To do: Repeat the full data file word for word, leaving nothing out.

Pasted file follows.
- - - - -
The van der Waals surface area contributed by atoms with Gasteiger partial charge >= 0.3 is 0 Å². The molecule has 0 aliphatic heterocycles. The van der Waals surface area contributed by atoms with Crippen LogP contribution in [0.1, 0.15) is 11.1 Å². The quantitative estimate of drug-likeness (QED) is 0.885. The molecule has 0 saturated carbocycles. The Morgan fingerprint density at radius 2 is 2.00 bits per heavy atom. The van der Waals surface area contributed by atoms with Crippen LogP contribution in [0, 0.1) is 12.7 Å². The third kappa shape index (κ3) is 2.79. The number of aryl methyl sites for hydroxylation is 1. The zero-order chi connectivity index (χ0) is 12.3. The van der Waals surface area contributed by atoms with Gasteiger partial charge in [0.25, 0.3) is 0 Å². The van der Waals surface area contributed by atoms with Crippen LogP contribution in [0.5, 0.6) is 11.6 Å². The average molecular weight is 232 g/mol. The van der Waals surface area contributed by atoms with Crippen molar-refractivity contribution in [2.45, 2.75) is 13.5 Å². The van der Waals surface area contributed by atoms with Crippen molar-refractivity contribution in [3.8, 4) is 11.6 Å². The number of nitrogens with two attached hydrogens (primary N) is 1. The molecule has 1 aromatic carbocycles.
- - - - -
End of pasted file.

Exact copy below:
The van der Waals surface area contributed by atoms with Gasteiger partial charge >= 0.3 is 0 Å². The molecule has 0 aliphatic heterocycles. The van der Waals surface area contributed by atoms with Crippen LogP contribution in [0.1, 0.15) is 11.1 Å². The quantitative estimate of drug-likeness (QED) is 0.885. The molecule has 0 saturated carbocycles. The Morgan fingerprint density at radius 2 is 2.00 bits per heavy atom. The van der Waals surface area contributed by atoms with Crippen LogP contribution in [0, 0.1) is 12.7 Å². The third kappa shape index (κ3) is 2.79. The number of aryl methyl sites for hydroxylation is 1. The zero-order chi connectivity index (χ0) is 12.3. The van der Waals surface area contributed by atoms with Gasteiger partial charge in [0.25, 0.3) is 0 Å². The van der Waals surface area contributed by atoms with Crippen LogP contribution in [0.5, 0.6) is 11.6 Å². The average molecular weight is 232 g/mol. The van der Waals surface area contributed by atoms with Crippen molar-refractivity contribution in [2.45, 2.75) is 13.5 Å². The van der Waals surface area contributed by atoms with Crippen molar-refractivity contribution in [3.8, 4) is 11.6 Å². The number of nitrogens with two attached hydrogens (primary N) is 1. The molecule has 1 aromatic carbocycles.